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10 Things to Know about Accountable Care: Paper

Recommendations for providers interested in applying for ACO status

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In 2005, Elliott Fisher of the Dartmouth Institute for Health Policy and Clinical Practice, coined the term “accountable care organization”, or “ACO”. According to Fisher and his colleagues, the new health care delivery model consists of an integrated care delivery system which compensates providers based on “shared savings.” This integrated group of skilled clinicians is held accountable for achieving quality improvements and reducing the rate of spending growth. Compared to a traditional fee-for-service model, a successful ACO incentivizes cooperation and lowers costs by encouraging quality care rather than generation of volume.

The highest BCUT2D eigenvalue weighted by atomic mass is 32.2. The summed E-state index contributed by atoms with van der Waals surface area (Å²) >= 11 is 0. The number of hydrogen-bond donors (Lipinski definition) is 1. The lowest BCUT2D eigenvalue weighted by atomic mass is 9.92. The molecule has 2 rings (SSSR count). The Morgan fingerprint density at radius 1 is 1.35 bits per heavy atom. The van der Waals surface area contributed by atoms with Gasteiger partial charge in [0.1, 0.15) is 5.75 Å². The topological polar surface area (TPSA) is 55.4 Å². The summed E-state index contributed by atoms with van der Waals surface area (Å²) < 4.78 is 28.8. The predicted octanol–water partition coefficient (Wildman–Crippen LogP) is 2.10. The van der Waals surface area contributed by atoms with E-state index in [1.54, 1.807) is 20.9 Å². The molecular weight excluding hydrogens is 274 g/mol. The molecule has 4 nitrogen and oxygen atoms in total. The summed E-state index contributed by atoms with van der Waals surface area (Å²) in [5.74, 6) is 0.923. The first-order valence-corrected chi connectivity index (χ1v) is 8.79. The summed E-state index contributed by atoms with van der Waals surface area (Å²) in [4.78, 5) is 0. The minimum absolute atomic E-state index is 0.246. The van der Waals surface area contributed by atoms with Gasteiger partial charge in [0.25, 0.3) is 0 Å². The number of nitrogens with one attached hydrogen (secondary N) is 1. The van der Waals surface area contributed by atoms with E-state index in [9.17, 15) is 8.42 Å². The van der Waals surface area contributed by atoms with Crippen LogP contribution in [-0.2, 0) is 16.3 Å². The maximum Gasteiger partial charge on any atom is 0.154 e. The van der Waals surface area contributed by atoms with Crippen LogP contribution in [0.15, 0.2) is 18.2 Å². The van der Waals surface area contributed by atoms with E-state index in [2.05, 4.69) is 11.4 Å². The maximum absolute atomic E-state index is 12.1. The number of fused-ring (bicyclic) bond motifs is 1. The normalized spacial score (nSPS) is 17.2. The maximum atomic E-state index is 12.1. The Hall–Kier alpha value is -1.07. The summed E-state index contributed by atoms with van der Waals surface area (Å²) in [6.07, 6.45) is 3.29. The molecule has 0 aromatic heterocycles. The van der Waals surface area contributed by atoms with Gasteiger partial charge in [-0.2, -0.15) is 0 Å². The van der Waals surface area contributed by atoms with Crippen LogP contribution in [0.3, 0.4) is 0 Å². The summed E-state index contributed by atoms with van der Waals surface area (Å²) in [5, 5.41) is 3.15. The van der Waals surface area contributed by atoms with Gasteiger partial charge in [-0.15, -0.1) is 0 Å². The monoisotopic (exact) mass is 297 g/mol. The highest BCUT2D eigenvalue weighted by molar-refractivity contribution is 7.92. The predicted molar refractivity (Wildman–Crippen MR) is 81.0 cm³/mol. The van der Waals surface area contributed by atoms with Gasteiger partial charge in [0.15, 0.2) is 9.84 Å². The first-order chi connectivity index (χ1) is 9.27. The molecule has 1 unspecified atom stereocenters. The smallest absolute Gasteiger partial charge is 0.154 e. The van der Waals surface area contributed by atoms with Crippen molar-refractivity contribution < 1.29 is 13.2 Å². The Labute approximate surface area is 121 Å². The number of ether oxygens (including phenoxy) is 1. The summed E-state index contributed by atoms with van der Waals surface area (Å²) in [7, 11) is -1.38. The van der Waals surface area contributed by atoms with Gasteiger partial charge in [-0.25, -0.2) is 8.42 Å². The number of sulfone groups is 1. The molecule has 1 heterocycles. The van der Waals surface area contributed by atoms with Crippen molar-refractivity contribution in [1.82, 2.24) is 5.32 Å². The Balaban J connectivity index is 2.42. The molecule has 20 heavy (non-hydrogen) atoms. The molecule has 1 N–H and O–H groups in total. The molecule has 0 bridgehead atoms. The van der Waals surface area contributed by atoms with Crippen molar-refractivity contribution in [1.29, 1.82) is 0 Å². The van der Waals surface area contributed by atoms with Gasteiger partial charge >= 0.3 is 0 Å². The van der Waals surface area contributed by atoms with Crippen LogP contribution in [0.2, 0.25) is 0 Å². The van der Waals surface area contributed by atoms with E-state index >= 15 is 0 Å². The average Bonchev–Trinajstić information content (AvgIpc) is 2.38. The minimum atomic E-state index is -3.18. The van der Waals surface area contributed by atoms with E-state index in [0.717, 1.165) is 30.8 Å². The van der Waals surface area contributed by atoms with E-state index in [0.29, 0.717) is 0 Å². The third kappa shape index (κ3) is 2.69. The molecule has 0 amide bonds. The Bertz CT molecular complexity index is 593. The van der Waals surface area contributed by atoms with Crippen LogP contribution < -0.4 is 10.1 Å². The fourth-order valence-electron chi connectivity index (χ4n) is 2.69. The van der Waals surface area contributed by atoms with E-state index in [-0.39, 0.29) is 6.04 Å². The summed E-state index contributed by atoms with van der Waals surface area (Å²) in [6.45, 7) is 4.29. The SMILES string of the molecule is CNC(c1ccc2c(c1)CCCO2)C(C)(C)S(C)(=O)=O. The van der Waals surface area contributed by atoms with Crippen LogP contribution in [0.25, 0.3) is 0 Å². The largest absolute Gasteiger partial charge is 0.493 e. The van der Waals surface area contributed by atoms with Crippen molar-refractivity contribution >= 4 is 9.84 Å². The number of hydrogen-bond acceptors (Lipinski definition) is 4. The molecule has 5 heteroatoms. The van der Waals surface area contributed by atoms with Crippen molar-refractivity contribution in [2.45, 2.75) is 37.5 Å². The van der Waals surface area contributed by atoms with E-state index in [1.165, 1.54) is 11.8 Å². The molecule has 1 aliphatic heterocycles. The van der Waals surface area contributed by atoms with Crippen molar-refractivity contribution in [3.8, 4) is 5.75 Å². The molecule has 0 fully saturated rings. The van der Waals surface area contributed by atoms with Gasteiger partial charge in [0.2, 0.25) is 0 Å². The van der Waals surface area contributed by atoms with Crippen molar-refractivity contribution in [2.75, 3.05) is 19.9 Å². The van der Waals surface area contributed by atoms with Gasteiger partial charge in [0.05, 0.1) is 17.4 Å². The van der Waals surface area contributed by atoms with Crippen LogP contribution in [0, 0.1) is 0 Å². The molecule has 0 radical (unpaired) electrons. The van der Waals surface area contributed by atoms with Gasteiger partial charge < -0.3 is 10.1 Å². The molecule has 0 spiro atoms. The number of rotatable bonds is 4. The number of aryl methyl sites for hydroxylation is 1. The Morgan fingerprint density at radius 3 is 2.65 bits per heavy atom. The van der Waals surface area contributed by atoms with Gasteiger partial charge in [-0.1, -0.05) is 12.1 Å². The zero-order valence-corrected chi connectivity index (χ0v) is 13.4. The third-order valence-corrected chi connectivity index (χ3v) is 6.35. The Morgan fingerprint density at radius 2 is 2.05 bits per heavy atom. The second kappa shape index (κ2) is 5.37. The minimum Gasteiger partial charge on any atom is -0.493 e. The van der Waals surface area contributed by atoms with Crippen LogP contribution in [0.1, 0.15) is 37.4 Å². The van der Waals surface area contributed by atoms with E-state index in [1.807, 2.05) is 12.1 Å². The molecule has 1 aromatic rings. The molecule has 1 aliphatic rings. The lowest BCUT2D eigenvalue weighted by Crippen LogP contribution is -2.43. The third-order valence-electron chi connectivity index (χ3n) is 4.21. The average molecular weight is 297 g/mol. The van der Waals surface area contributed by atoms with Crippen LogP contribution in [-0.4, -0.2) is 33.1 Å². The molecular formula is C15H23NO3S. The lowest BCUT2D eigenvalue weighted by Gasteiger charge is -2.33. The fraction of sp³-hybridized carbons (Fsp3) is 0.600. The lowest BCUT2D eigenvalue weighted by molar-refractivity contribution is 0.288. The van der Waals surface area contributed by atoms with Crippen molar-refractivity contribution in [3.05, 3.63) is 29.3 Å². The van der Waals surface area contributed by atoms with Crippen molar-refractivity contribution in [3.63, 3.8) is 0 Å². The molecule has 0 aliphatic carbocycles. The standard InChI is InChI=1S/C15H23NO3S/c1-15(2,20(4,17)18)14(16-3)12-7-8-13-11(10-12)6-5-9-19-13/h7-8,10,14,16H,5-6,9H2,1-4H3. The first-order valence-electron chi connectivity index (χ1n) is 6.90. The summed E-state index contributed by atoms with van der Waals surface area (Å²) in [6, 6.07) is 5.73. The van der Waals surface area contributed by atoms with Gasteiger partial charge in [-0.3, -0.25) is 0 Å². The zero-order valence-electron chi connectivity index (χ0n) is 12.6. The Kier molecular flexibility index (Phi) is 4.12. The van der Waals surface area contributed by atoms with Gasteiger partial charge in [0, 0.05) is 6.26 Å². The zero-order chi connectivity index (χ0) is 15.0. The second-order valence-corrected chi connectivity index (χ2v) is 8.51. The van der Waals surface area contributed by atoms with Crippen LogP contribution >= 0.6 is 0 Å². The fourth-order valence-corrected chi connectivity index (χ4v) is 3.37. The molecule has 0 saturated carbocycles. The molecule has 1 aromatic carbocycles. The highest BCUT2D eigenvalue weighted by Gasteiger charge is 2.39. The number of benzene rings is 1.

Since Fisher first coined the term, the idea has become a hallmark of health care reform. Many organizations are interested in applying for ACO status, but are unsure whether or not this is a good strategic move. Although CMS has released some general guidelines, it has yet to release the full set of regulations. As such, it is difficult to accurately quantify the risk and reward potential until these regulations are available to providers.

This paper defines three different structures for ACOs: integrated, collective, and combination. Integrated ACOs are centrally owned and operated, arising organically as a function of growth and acquisition of providers.

Read the full10 Things to Know about Accountable Care Paper.